HP pays $1.3m to settle dispute over printer security chip

Euroconsumers hail success, payments capped and only folks in 4 countries eligible so far

HP has settled a dispute brought of behalf of European consumers upset that a covert firmware update introducing the Dynamic Security Feature prevented them from using supplies made by third parties with a range of HP printers.

In 2016, HP deployed an update related to a security chip in OfficeJet, OfficeJet Pro and OfficeJet Pro devices to maintain secure comms between the cartridge and the hardware. This meant devices would not work unless the supplies had an original HP security chip.

The DRM-like mechanism resulted in the print hardware returning a message that the carriage was damaged and an HP-branded toner was required. A Dutch ink seller spotted the move, saying the mass rejection was actually set up in March 2016 and the software was activated in September that year.

The Electronic Frontier Foundation then got involved, demanding HP reverse the policy, but this was ignored. However in Australia in 2018, HP offered compensation for not disclosing the software's impact to customers that bought the devices with the DSF pre-installed or to anyone that received it via the firmware update. A class action settlement was reached in the US last December.

Across the pond, consumer rights organization Euroconsumers has confirmed that, as of last week, it too has reached an agreement with HP, after alleging consumers were "not properly informed" of the consequences of Dynamic Security.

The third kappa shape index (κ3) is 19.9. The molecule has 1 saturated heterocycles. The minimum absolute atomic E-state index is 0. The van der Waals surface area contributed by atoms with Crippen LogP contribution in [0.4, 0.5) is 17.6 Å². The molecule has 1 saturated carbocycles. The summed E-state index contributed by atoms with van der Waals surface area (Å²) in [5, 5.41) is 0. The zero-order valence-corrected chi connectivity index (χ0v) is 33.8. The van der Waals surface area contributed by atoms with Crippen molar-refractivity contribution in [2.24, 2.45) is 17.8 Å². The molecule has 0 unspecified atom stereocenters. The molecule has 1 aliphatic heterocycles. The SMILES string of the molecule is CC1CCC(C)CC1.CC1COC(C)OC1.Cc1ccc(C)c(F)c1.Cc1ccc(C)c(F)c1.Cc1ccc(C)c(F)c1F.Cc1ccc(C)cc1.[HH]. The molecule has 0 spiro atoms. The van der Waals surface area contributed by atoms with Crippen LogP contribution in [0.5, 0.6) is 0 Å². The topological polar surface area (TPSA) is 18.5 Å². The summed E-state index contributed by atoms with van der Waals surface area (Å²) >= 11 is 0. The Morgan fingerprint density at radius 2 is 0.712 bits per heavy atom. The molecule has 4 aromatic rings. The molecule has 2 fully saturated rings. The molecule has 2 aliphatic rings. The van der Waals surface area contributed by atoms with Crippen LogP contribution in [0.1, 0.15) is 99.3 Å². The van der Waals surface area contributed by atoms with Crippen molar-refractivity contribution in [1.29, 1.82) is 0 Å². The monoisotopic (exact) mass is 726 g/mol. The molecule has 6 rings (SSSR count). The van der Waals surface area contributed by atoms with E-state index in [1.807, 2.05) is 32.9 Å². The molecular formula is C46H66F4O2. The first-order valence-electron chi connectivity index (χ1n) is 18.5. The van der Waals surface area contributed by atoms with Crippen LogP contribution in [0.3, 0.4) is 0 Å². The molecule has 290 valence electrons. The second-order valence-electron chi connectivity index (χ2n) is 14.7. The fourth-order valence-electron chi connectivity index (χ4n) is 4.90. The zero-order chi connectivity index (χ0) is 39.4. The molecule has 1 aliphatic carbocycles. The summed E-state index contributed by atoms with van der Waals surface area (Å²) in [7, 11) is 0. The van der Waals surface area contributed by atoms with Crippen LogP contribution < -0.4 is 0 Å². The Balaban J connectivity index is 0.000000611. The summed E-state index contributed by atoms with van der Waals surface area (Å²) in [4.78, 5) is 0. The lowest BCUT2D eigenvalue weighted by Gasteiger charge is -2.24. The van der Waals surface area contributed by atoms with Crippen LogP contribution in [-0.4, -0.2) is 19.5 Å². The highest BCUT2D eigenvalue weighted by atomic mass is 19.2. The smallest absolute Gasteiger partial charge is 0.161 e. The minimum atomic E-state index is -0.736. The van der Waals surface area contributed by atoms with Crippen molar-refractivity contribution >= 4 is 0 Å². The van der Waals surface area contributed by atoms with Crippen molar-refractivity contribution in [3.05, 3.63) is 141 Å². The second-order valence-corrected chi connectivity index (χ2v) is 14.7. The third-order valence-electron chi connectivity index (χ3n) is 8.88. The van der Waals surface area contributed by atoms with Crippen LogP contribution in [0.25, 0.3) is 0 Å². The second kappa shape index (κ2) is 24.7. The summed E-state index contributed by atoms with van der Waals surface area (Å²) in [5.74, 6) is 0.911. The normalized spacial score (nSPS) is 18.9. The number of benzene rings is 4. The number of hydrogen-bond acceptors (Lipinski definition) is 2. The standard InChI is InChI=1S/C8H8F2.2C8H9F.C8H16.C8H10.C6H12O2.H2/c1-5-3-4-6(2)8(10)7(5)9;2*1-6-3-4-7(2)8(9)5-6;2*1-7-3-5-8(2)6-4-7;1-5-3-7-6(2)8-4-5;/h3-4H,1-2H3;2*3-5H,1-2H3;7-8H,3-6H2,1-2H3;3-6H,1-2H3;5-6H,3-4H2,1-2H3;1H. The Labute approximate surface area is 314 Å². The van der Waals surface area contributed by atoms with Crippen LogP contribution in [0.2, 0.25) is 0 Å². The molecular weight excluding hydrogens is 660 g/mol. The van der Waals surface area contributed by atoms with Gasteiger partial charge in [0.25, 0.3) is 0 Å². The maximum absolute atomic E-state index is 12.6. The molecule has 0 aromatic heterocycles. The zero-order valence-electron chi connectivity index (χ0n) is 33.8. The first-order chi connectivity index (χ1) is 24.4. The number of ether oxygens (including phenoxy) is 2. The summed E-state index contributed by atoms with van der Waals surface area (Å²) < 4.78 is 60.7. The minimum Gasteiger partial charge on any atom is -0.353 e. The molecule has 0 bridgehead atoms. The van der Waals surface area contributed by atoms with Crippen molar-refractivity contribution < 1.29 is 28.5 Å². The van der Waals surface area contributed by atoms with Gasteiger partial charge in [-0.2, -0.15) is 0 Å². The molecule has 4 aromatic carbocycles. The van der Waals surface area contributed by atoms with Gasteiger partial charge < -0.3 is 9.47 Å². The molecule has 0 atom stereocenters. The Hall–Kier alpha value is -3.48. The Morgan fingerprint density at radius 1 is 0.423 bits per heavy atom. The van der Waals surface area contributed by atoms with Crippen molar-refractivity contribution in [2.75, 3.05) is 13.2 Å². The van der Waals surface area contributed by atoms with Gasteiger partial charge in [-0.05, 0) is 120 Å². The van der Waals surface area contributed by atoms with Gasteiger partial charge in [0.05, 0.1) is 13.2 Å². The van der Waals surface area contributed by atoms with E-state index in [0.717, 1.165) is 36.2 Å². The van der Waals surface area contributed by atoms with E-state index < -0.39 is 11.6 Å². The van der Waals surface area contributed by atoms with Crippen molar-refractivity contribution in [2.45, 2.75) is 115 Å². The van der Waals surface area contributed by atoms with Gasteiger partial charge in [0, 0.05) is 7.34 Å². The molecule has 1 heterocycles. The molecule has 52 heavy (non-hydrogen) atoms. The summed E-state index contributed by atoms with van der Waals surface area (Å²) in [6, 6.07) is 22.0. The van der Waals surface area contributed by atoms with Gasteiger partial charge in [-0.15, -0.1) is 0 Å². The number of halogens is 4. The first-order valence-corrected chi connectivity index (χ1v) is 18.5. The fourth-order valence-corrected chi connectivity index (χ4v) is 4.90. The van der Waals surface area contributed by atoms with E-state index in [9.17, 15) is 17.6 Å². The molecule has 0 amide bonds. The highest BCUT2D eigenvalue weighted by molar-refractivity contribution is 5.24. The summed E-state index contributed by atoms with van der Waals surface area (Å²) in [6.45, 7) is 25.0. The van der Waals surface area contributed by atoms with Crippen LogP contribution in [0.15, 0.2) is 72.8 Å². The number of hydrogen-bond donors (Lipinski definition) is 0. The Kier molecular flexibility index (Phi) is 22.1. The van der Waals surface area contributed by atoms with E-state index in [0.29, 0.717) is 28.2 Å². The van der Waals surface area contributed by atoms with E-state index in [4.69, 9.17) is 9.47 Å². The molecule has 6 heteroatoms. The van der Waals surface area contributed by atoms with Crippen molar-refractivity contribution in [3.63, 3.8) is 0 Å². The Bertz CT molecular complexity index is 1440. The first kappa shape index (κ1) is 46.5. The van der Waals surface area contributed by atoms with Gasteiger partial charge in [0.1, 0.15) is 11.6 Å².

"Under the agreement reached between HP and Euroconsumers, HP has agreed to establish a fund of up to USD 1,350,000 for payment of compensation to certain HP printer owners for losses allegedly suffered as a consequence of being unaware that their printers were enabled with Dynamic Security, which would limit their printers' functionality when using third party cartridges with non-HP chips or circuitry."

"The agreement cannot be considered as an acknowledgement of any fault or wrongdoing by HP nor as an acknowledgement by Euroconsumers of the groundlessness of its claims," it added.

Consumers in Belgium, Italy, Spain and Portugal are eligible to receive settlement compensation from HP Inc if they owned any of the models listed here [PDF] between September 1, 2016, and November 17, 2020.

A flat settlement compensation of between €20-€50 (c $20-$40) will be paid, depending on the model. Consumers can also receive an additional €45 (c $45.10) if they can provide evidence of incremental "specific potential losses." The total payment per household is capped at €95 (c $95.20).

HP, which has always maintained it uses the Dynamic Security to protect its IP and maintain the integrity of its printers, told us via an emailed statement: "HP is pleased to have reached an amicable agreement with Euroconsumers. The settlement avoids any legal action and reflects both organizations’ commitment to work for the benefit of consumers."

A big focus for HP since late 2019 is driving up the bottom line of its print business. The path was, of course, to charge higher upfront prices for hardware that is able to use third party cartridges to avoid a situation where HP is subsidizing the box when it is unable to claw back more profits from supplies. And it is also selling printers that come pre-loaded with HP supplies. ®

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